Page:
The free mint phenomenon

Give away your art at scale

Recently, low-cost minting has taken the web3 art space by storm. The phenomenon gained momentum with XCOPY’s time-limited mint of digital flies titled MUTATIO. For those who missed it, XCOPY over one million of these 3D flies for just 0.00069 ETH each (roughly $2.50 at the time of minting), netting the artist over $2MM in sales.

MUTATIO - SPORES by XCOPY

This remarkable success spurred a wave of derivative works as artists rushed to capture similar attention and capitalize on the hype.

A refreshed meta emerged, with newfound affordability on Base Layer 2. Artists swiftly migrated to Base, launching works on various platforms, including Foundation, which recently integrated Coinbase's L2 solution.

However, the surge in "free mints" on Zora—a blockchain and photo-sharing platform that became prominent during the Threadguy x Jack Butcher collaboration, Open Threadition—is particularly noteworthy.

On Farcaster, you’ve likely seen numerous Frames by artists promoting "free" mints via Zora, some of which have netted dozens of ETH. But how can a free mint generate revenue? The answer lies in the protocol fees. While minting costs nothing, Zora charges a fee of 0.000777 ETH, split evenly with the artist. Given the high gas fees collectors are accustomed to, a fee of approximately $2.70 seems negligible. It's common to see users "max mint" editions on Zora, generating roughly $150 in fees for the artist.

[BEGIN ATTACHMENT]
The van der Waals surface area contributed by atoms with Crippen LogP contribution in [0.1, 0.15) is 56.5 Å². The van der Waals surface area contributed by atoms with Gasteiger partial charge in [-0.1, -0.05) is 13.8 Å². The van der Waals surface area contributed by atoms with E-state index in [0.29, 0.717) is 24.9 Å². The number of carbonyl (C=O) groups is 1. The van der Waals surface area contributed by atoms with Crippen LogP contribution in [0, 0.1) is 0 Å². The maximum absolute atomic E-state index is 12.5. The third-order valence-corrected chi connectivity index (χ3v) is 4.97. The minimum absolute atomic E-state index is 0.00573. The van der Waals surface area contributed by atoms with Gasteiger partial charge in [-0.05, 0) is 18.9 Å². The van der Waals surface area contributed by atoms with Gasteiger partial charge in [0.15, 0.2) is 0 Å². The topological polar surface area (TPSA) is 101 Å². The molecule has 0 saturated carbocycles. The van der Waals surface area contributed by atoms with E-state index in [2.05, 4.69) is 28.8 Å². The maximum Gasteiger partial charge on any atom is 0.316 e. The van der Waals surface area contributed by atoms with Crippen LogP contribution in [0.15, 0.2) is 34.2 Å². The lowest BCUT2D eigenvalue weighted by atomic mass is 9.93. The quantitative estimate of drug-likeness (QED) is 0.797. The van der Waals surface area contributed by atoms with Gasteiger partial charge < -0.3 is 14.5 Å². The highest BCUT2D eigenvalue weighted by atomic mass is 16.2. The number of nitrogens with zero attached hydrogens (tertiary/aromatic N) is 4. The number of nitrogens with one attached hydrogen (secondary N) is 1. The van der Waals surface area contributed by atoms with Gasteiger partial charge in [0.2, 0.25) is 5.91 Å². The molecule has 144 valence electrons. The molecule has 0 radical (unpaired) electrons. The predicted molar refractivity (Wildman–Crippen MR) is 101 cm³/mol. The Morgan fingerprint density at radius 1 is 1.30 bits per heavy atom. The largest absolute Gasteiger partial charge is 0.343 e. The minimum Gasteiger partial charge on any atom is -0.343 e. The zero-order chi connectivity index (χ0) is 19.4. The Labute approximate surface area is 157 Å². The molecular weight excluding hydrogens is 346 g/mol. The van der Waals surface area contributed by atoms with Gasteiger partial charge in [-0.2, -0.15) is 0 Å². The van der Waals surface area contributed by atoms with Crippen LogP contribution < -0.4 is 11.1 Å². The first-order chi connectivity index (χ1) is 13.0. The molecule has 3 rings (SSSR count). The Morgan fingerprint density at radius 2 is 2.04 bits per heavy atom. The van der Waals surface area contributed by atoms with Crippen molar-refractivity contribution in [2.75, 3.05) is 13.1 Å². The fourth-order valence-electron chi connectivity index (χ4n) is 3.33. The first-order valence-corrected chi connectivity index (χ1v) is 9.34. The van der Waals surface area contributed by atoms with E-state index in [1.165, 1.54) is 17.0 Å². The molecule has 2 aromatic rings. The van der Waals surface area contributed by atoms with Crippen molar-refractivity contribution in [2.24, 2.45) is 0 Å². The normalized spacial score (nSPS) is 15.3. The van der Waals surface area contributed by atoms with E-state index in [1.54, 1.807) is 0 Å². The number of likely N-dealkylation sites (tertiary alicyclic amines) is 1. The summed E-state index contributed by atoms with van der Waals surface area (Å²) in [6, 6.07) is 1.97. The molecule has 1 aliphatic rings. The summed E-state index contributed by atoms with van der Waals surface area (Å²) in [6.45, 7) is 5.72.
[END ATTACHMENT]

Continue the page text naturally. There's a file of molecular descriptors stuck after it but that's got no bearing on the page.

Sales glut fueling the phenomenon

There’s currently an undeniable slump in demand for digital art. Many artists are exiting the space, social platforms like 𝕏 are curbing artists' reach, and patrons are overwhelmed by the sheer volume of available works. While some artists have succeeded in chasing the latest narratives (e.g., Solana, Base), finding new collectors remains challenging. Thus, offering works for minimal cost and pushing for a more widespread collector base is becoming a popular strategy.

Other low-cost mechanisms

Besides Zora’s free mints, the industry has seen a rise in low/no-cost mechanisms to attract collectors. Editions (open, timed, and limited) are increasingly common as Layer 2 solutions and low-cost blockchains like Solana reduce gas fees. Additionally, low-reserve auctions are gaining popularity, making it more feasible for collectors to bid without excessive gas fees.

What should artists do?

There’s no definitive answer. Anything that draws more attention to an artist’s work is currently the most effective strategy. In January, I discussed the strategic choices between 1/1s, editions, and collections in a post (link below) that you might find helpful.

I always recommend that artists take charge of their releases using established platforms like Manifold and Transient Labs. Ultimately, while the artwork is crucial, it’s only one part of a complex puzzle in the web3 space—a game of attention where strategies vary widely.

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